To Your Health
September, 2008 (Vol. 02, Issue 09)
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Put It in Writing

By Editorial Staff

A recent study suggests keeping a food diary can double your weight loss. The study, coordinated by the Kaiser Permanente Center for Health Research and conducted at Duke University Medical Center, Johns Hopkins University and other sites, involved nearly 1,700 overweight or obese adults ages 25 and older. Subjects maintained food diaries for six months and were encouraged to eat a healthy diet and stay physically active. They also met on a weekly basis to discuss their food diaries in a group format.

After six months, study participants who recorded their daily food intake six days a week had lost approximately 13 pounds - twice as much weight lost by those who kept a food diary one day or less per week. Number of days maintaining a food diary was the most powerful predictor of weight loss.

Here are a few other good reasons to chart the amount and types of food you eat, particularly if you're trying to lose weight. And remember, all it takes is a pen, paper and a few minutes each day to write down what you eat. If a particular food doesn't have a nutritional label (a banana, for example), several online sites provide comprehensive nutritional information on thousands of common foods.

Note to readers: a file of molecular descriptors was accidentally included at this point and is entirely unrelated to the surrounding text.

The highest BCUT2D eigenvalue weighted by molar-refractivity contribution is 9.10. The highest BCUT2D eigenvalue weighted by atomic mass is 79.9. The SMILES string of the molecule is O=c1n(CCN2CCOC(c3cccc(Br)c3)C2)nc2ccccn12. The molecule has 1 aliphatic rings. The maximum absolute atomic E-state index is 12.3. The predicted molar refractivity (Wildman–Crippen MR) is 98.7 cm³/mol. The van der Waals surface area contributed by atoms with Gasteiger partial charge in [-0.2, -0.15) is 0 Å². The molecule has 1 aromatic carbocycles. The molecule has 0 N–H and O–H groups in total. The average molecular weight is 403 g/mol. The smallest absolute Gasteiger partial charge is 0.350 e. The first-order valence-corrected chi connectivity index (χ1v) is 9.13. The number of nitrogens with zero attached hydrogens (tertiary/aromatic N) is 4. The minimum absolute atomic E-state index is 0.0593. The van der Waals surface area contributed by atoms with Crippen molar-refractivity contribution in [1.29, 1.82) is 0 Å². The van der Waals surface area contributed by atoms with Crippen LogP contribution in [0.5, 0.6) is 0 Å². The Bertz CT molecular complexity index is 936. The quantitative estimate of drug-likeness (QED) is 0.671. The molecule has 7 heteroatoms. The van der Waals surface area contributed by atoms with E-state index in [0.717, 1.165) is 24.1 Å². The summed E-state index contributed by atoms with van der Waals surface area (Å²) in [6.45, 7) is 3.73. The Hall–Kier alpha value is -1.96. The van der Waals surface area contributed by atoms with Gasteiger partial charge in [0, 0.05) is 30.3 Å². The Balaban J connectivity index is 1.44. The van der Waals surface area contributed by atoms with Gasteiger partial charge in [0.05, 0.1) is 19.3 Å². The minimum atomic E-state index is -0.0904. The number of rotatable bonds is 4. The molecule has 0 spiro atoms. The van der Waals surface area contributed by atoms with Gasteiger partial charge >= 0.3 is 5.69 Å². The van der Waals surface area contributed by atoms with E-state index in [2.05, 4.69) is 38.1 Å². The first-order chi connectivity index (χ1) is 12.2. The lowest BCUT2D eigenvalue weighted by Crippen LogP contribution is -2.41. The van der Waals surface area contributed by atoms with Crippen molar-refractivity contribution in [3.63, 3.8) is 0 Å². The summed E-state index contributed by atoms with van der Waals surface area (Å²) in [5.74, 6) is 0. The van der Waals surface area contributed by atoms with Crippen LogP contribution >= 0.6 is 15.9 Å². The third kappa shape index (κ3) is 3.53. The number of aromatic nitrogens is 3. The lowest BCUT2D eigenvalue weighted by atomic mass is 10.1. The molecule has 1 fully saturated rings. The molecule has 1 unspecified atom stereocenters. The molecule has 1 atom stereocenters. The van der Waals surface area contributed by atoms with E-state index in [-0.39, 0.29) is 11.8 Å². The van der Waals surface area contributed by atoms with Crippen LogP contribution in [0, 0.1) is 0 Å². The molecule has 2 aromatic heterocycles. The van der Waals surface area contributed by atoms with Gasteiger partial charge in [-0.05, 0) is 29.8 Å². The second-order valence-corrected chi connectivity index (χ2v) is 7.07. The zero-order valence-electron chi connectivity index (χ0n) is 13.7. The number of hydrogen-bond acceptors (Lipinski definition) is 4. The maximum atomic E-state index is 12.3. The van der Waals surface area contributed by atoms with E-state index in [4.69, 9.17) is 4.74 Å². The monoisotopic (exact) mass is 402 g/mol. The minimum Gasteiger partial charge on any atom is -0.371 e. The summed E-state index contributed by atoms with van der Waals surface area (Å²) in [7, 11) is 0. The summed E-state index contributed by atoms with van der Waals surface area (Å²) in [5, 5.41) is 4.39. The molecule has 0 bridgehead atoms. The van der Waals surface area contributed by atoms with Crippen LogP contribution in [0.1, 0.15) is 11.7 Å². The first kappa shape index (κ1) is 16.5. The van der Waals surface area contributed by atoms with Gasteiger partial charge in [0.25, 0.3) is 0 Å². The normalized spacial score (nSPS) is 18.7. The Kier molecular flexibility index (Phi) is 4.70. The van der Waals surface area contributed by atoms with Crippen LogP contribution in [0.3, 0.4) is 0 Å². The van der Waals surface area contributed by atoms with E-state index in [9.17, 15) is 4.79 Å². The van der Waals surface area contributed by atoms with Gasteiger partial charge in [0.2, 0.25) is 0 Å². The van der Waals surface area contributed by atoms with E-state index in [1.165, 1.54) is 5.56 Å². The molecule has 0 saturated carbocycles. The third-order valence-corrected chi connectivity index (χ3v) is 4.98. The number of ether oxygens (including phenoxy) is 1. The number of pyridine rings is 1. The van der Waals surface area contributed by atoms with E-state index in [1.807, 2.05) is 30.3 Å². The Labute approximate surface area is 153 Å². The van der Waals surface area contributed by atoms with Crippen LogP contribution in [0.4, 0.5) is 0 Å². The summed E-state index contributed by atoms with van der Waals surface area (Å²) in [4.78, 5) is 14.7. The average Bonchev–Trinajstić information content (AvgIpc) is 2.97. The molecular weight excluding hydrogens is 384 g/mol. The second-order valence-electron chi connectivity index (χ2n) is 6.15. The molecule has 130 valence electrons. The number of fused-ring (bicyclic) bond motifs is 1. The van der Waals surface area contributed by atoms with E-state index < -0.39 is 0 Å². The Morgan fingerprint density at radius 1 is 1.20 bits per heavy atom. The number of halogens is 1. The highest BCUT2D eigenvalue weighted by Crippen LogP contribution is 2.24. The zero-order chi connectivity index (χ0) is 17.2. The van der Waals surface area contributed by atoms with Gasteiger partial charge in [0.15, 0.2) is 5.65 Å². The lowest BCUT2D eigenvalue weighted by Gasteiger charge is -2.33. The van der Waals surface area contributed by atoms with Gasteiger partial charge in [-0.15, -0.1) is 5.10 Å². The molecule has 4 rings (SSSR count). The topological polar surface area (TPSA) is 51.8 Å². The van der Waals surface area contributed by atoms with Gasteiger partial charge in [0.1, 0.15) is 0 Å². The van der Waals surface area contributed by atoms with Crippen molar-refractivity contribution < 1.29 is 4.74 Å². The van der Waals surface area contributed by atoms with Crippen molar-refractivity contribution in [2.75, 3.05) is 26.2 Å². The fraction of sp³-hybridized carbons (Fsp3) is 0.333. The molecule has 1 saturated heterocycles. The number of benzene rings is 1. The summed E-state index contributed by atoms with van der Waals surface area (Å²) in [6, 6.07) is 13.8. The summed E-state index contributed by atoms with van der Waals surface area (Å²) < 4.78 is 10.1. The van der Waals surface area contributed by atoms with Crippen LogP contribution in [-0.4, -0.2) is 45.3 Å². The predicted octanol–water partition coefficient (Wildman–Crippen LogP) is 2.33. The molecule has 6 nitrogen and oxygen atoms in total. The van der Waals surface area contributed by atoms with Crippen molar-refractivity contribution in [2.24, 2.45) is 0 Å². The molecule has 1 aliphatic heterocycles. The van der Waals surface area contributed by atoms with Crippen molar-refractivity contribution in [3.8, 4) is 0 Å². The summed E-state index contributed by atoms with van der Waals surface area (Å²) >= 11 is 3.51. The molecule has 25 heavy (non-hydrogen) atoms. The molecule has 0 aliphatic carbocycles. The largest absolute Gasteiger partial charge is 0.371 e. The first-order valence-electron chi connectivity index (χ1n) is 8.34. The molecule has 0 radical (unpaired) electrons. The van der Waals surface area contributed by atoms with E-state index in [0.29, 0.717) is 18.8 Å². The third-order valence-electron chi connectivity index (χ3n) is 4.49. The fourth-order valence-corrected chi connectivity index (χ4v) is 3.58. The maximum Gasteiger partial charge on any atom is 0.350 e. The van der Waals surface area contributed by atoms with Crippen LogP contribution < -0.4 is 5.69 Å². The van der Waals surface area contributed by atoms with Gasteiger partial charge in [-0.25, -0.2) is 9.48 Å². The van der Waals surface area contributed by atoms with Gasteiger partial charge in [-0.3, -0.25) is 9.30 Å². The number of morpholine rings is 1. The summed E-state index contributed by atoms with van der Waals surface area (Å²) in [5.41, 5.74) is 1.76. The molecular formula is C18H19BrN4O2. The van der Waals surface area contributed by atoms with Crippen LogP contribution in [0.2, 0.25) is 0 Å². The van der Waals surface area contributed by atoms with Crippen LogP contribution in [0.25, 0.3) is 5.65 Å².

1. Writing pencil - Copyright – Stock Photo / Register Mark You might be shocked to learn how many calories they're eating on a daily basis - especially for certain foods and drinks. And too many people think portion size is all that matters; that perception will changes when they find out a tiny piece of cheesecake has 800 calories and a full day's worth of fat.
  2. One way to be motivated over the long term is to be invested in your progress. A food diary is that investment. It also helps you gauge how much exercise you need to do to reach your target calorie count for a given day.
  3. A major reason why people don't stick with a nutrition or weight-loss regimen is lack of accountability. Most supervised weight-loss programs require participants to keep a food diary and submit it to their nutritionist, doctor or fitness counselor.

If you're still skeptical about the benefits of a food diary, consider that half of all participants in the National Weight Control Registry, which tracks the habits and practices of people who have lost at least 30 pounds and kept it off for one year or more, say they use some type of self-monitoring such as a food diary.